Advanced Trauma Life Support (ATLS) courses are designed to teach
physicians how to assess, resuscitate and stabilize trauma patients.
Though the use of live animals was once commonplace in ATLS courses, the
use of cadavers and sophisticated simulators—methods which are
supported by the American College of Surgeons—has now significantly
reduced animal use in this area.
Unfortunately, not all ATLS courses have abandoned the practice of
using live animal models for training. In fact, North Dakota State
University used pigs for ATLS training as recently as January of this
year. Not only is this use of animals unnecessary, considering the
availability of non-animal methods, the obvious anatomical differences
between animals and humans may mislead physicians and potentially put
their future patients at risk.
Call to action:
If you take action and have not already registered, you will receive periodic updates and communications from National Anti-Vivisection Society.
Use of animals in Advanced Trauma Life Support courses at NDSU
Dear [Decision Maker],
It has been brought to my attention that North Dakota State University continues to rely on live pigs for Advanced Trauma Life Support courses, despite the fact that humane and human-relevant animal-free alternatives exist and are already in use by all but four of the ATLS programs in the U.S. and Canada.One key responsibility of a university's IACUC committee is to require consideration of alternatives to the use of animals in teaching and research. Considering that simulators, like the TraumaMan System, have been evaluated and approved by the American College of Surgeons in 2001 as alternatives to live non-human models, and that cadavers can be used in ATLS training courses, there is no justification for the continued use of live animals for this purpose. Please consider the replacement of live animals for this course immediately.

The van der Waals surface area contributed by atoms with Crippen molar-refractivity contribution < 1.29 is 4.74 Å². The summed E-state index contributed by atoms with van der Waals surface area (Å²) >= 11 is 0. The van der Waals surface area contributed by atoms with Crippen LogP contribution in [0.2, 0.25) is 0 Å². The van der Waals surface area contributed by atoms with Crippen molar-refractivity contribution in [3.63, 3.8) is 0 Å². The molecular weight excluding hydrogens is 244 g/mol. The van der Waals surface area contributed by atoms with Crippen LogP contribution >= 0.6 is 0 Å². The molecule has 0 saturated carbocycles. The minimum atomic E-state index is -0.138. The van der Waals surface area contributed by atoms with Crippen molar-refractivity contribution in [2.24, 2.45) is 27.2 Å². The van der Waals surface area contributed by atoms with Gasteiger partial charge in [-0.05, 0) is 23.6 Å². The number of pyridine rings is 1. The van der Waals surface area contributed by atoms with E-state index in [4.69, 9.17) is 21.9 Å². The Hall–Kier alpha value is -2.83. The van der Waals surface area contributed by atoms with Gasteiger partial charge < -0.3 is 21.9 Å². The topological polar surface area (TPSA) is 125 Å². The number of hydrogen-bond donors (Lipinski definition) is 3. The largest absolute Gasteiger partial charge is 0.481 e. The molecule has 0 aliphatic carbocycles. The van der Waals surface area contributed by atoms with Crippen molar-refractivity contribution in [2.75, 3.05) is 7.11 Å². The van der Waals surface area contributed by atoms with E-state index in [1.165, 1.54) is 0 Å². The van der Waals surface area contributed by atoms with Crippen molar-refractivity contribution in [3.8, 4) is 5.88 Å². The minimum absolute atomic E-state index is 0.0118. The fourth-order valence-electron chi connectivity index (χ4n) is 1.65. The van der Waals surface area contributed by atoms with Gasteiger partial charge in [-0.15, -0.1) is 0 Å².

Sincerely,[Your Name] [Your Address] [City, State ZIP]